It's the end of an era. At Tuesday's iPad and Mac Event, Apple refreshed the
MacBook Pro with Retina Display with Intel's fourth-generation "Haswell" Core
processors and other enhancements. In the process, the company quietly put to
bed the last remaining Mac computers that include an internal "SuperDrive."
For now, the "standard" $1,199 13-inch MacBook Pro - with SuperDrive - remains
available to order through the Apple Store, but no mention of it is apparent
on Apple's product web site (except for an obtrusive link that I missed until
it was pointed out to me). It's a legacy product, as well - untouched since it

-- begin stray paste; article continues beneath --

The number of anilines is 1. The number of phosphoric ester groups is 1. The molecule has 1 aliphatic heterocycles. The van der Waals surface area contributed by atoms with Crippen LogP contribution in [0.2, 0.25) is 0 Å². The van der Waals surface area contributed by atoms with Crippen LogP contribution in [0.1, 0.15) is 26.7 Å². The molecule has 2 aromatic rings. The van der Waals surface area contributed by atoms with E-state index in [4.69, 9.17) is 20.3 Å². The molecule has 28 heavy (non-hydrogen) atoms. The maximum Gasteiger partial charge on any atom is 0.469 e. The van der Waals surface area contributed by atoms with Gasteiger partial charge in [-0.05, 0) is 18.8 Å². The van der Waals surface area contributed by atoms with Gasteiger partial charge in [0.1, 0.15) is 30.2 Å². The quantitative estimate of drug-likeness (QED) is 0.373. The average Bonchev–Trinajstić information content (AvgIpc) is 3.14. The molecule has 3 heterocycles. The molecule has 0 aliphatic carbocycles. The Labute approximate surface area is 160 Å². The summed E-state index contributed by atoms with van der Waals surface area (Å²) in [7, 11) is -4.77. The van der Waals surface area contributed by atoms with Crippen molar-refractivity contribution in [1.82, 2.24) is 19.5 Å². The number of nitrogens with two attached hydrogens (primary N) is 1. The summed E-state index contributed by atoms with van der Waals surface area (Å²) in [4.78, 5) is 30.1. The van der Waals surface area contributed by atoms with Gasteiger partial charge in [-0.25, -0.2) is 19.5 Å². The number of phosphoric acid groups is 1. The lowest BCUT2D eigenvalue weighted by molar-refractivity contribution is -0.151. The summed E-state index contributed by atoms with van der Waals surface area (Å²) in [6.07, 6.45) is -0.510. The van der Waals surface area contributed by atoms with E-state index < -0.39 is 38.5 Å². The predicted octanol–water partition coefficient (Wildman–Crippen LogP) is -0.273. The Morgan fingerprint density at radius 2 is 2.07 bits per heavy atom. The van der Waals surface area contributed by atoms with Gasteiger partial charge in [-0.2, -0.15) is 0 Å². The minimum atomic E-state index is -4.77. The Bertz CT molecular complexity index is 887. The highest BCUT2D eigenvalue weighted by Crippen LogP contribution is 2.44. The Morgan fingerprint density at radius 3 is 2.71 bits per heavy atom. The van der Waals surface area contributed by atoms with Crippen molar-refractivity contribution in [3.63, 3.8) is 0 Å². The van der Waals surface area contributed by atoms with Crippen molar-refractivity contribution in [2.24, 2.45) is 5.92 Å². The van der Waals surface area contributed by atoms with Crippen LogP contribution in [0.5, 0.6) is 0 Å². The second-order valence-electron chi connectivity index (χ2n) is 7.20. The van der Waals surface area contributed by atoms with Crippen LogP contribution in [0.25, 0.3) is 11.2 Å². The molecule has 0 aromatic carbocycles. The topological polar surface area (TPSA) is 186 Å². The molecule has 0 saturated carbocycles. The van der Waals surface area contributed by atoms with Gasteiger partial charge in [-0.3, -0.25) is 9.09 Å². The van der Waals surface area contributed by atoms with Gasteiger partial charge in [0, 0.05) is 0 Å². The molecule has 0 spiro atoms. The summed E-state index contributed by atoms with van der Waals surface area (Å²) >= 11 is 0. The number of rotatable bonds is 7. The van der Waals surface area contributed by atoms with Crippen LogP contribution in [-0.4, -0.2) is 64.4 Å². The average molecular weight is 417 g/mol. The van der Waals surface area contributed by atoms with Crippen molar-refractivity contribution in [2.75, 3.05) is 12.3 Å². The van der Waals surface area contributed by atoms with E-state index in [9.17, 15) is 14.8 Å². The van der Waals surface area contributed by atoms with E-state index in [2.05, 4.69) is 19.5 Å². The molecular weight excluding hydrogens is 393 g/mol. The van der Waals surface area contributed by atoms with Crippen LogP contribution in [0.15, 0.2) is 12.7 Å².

was last refreshed in 2012.
When Apple introduced the iMac in 1998, it shocked many for its absence of a
floppy disk - indeed, the first Mac _not_ to have a floppy disk drive as
standard equipment, ever. At the time, naysayers in the industry thought that
Apple had jumped the gun. Floppy disks had been standard issue on computers
for years - a common delivery medium for software installers and an
indispensible tool for "sneakernet" - the colloquial term used to describe
physically moving files from one computer to ...